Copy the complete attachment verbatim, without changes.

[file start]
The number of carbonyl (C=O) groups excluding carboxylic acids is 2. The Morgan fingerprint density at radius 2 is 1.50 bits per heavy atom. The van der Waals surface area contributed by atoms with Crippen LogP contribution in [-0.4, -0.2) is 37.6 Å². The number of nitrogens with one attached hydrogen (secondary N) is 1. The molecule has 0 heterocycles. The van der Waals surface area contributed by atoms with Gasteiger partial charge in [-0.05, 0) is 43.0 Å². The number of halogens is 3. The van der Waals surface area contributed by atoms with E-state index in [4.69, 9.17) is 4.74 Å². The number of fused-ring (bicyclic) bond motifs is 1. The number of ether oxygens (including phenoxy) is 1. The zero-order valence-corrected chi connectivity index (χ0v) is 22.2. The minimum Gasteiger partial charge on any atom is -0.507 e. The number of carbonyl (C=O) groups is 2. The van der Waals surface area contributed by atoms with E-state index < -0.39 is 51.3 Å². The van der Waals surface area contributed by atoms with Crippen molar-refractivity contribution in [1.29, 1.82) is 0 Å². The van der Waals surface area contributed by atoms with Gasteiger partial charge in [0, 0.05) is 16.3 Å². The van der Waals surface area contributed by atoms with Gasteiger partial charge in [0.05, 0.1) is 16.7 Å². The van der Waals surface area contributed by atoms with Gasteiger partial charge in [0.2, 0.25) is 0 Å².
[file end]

The number of carbonyl (C=O) groups excluding carboxylic acids is 2. The Morgan fingerprint density at radius 2 is 1.50 bits per heavy atom. The van der Waals surface area contributed by atoms with Crippen LogP contribution in [-0.4, -0.2) is 37.6 Å². The number of nitrogens with one attached hydrogen (secondary N) is 1. The molecule has 0 heterocycles. The van der Waals surface area contributed by atoms with Gasteiger partial charge in [-0.05, 0) is 43.0 Å². The number of halogens is 3. The van der Waals surface area contributed by atoms with E-state index in [4.69, 9.17) is 4.74 Å². The number of fused-ring (bicyclic) bond motifs is 1. The number of ether oxygens (including phenoxy) is 1. The zero-order valence-corrected chi connectivity index (χ0v) is 22.2. The minimum Gasteiger partial charge on any atom is -0.507 e. The number of carbonyl (C=O) groups is 2. The van der Waals surface area contributed by atoms with E-state index < -0.39 is 51.3 Å². The van der Waals surface area contributed by atoms with Crippen molar-refractivity contribution in [1.29, 1.82) is 0 Å². The van der Waals surface area contributed by atoms with Gasteiger partial charge in [0, 0.05) is 16.3 Å². The van der Waals surface area contributed by atoms with Gasteiger partial charge in [0.05, 0.1) is 16.7 Å². The van der Waals surface area contributed by atoms with Gasteiger partial charge in [0.2, 0.25) is 0 Å².